After two decades of civil rule in Nigeria, over one thousand representatives of impacted communities, citizens groups, universities and national and sub-national agencies participated in the Nigeria Resource Justice Conference, which held in Port Harcourt, Rivers State on 2nd May 2019. Organised by the Social Development Integrated Centre (Social Action), the Conference provided a platform for participants to examine the situation of communities in the sites of oil and gas production and to set policy agendas to tackle current challenges.
Abandoned Projects: Citizens’ Report on Budgets of Selected States in Nigeria, 2017 is the documentation of analyses and findings from the monitoring of the implementation of the 2017 annual budgets of six selected states of Nigeria, Abia, Akwa Ibom, Bayelsa, Delta, Kano and Nasarawa.
The report shows a continuing pattern of underwhelming spending on the social sector in 2017, even as budgeting in the states remained poor. Projects executed in previous years continued to appear in budgets as new projects while several projects that gulped large budgetary funds over the years were either roundly abandoned or never got off the ground. Budget lines continued to be vague, ill-described or ambiguously defined in budget documents hindering accountability and good governance much to the detriment of the people whose lives the projects would have impacted positively.
As an output from Social Action’s anti-corruption efforts at the sub-national level of government in Nigeria during the year 2017, the findings of budget analyses and monitoring is a tool for further public advocacy by citizens and civil society organisations at the grassroots level.
Social Action together with other civil society organisations has over the years protested the forced evictions and wanton destruction of many waterfront communities in Port Harcourt, Rivers State. The exercise which has been going on for years, saw many waterfront communities destroyed by the government while the lands are apportioned to the politically connected.
Recently, the Kogi state government made a public admission and disclosure that it has defaulted in paying its workers’ salaries due to huge loan servicing by the State. The State’s Director-General, Media and publicity stated in the report that “. . .the loans were taken by the two previous administrations for projects that did not add value to the state. Sometimes, we repay between N400m and N500m monthly as loans that add no value to the state. These loans were taken by the last two administrations and some of them were invested on projects that were never completed”.
By Jonathan Are, Communications Assistant
There has been a massive outcry over the increasing rate of borrowing by the Nigerian government. The Nigerian public debt profile rose significantly between 2015 and 2017. As at June 30, 2015, Nigeria public debt stock was N12.12tr. However, as at December 2017, the debt had increased by over 72% to N21.7trn, a difference of N8.25trn in two years. It is important to note that this amount is more than the entire budget allocation for 2018. Similarly, Nigeria’s spending on debt servicing in the same period climaxed at 34.02% of the nation’s revenue.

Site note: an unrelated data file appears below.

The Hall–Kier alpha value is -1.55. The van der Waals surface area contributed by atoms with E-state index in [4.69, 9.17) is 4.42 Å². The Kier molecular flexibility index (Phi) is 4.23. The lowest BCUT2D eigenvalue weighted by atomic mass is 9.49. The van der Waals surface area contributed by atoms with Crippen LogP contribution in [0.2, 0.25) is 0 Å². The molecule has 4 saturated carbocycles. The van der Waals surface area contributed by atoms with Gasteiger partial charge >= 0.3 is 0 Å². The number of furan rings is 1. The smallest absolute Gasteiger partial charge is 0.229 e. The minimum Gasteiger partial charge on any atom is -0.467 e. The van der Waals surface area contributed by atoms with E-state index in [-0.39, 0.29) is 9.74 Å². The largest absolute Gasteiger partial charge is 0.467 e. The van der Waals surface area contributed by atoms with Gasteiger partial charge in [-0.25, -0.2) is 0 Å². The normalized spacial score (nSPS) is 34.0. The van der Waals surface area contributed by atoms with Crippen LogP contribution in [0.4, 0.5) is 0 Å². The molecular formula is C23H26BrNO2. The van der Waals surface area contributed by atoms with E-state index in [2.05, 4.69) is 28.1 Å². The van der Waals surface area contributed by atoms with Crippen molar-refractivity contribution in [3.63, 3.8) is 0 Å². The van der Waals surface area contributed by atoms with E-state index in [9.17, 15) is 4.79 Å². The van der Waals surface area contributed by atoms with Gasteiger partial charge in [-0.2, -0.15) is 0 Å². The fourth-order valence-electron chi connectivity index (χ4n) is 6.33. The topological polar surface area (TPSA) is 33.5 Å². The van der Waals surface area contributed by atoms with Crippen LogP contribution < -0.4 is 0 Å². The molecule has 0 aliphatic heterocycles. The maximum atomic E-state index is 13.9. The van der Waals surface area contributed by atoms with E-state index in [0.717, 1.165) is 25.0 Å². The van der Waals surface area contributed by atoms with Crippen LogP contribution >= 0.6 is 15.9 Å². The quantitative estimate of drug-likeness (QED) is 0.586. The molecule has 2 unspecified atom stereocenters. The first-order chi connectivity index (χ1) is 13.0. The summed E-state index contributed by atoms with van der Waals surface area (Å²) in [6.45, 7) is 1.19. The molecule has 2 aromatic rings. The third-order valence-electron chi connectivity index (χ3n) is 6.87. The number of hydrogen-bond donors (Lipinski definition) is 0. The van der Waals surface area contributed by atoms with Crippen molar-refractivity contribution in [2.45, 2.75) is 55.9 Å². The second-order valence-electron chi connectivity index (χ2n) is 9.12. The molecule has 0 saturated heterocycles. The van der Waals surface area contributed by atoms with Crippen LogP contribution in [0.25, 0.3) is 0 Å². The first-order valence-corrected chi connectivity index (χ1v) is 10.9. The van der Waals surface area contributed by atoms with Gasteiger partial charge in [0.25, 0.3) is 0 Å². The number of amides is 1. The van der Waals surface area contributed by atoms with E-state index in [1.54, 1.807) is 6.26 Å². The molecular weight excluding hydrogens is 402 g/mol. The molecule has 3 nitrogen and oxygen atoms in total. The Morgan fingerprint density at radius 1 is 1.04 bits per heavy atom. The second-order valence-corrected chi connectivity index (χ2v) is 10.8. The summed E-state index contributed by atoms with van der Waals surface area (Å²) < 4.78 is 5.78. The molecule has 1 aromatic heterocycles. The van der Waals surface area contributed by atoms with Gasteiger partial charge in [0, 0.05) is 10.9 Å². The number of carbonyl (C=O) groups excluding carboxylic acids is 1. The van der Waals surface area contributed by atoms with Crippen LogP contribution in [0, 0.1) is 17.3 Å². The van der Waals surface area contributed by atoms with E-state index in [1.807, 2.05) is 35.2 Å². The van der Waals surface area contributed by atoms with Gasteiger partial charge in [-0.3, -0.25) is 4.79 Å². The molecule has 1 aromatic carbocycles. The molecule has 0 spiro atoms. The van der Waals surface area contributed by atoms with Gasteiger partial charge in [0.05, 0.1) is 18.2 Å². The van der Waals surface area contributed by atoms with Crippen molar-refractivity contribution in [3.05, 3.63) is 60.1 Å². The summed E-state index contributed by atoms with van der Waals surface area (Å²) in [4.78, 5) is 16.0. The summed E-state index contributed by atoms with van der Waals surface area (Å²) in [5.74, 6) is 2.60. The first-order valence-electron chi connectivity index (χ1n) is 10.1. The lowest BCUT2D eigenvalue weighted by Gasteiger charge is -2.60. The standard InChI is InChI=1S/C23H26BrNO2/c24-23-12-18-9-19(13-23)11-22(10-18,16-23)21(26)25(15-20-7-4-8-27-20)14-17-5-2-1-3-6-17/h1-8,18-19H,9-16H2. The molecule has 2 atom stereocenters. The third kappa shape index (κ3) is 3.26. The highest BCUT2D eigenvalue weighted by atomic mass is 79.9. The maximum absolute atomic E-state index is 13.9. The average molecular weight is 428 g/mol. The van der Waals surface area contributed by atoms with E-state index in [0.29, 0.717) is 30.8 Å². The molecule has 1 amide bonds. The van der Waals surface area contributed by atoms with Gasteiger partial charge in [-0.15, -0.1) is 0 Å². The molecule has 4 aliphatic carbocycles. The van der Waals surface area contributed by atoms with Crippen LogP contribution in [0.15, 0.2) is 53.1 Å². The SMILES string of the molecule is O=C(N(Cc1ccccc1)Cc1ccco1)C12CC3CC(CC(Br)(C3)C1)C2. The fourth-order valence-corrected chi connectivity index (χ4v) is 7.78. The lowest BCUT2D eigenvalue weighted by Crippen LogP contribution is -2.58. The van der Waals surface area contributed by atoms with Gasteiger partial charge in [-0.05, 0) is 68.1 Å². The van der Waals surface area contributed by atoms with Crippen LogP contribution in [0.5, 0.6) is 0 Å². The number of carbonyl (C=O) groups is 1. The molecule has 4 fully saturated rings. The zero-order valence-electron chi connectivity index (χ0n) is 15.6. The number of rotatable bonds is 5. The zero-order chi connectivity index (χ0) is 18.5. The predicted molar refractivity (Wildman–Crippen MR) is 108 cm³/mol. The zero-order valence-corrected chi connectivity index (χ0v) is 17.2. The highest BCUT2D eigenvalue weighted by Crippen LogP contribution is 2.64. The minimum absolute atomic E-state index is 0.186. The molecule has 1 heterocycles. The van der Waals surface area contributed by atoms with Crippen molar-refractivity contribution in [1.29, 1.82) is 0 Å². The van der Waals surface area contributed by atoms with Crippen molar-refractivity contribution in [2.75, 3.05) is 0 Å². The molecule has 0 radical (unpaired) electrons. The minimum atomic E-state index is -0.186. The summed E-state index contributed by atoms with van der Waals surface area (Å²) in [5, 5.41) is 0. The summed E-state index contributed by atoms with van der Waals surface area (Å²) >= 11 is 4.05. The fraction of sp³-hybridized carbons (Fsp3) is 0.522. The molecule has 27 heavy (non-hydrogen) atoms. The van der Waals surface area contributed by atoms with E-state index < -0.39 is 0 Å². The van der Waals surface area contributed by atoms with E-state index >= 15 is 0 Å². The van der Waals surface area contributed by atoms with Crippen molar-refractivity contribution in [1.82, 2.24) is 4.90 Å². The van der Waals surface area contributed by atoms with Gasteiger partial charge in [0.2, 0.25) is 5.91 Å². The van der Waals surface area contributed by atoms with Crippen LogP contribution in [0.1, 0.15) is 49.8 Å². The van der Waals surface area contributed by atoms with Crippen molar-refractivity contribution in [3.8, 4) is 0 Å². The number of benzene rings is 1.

In 2017, Social Action carried out analyses and monitoring of the budgets of the states of the Niger Delta, as part of the process of monitoring development goals and tracking corrupt practices at the subnational level.
A detailed report will be published early in 2018.
Social Action’s budget advocacy activities are aimed at calling attention to the need for citizens to get actively involved in the processes of fiscal governance and engaging the government on incipiencies observed in the budget and the actual performance. Evidence indicates that where this is the case, the performance of governments have significantly improved, thereby enhancing accountability and transparency and reducing corruption.
In the last quarter of every year, Social Action selects up to 150 young activists from different parts of the country to participate in its camp meeting. The Annual Camps are part of Social Action’s programme for Political Education and Mass Mobilisation for Nigeria and have been designed to restore alternative education, build solidarity, and provide skills and tools required to campaign for social change. Discussions focus on the connections between local concerns and global issues and explore alternatives to neoliberalism.
Recently, the conversation on the need or otherwise of restructuring the Nigerian state has gained renewed prominence in contemporary Nigerian discourse, especially with the emergence of groups seeking various degrees of structural changes, including the Indigenous People of Biafra and the Niger Delta Avengers. In response to the need to interrogate the different contending issues, Social Action and the Claude Ake School of Government, University of Port Harcourt jointly organised the Nigeria Social Action National Conference in December 2017 in Port Harcourt.
By Isaac Botti, Programme Officer, Social Action, Abuja.
The Nigerian federal government on Tuesday, November 7, 2017, presented its 2018 Appropriation Bill to the National Assembly for consideration and approval. The 2018 federal budget is tagged “Budget of Consolidation”, developed to consolidate on the achievements of the 2017 “Budget of Recovery and Growth”. Taken together, the impression is that the government crafted the earlier budget to revamp and stabilise the economy, while the current proposal is to solidify those gains.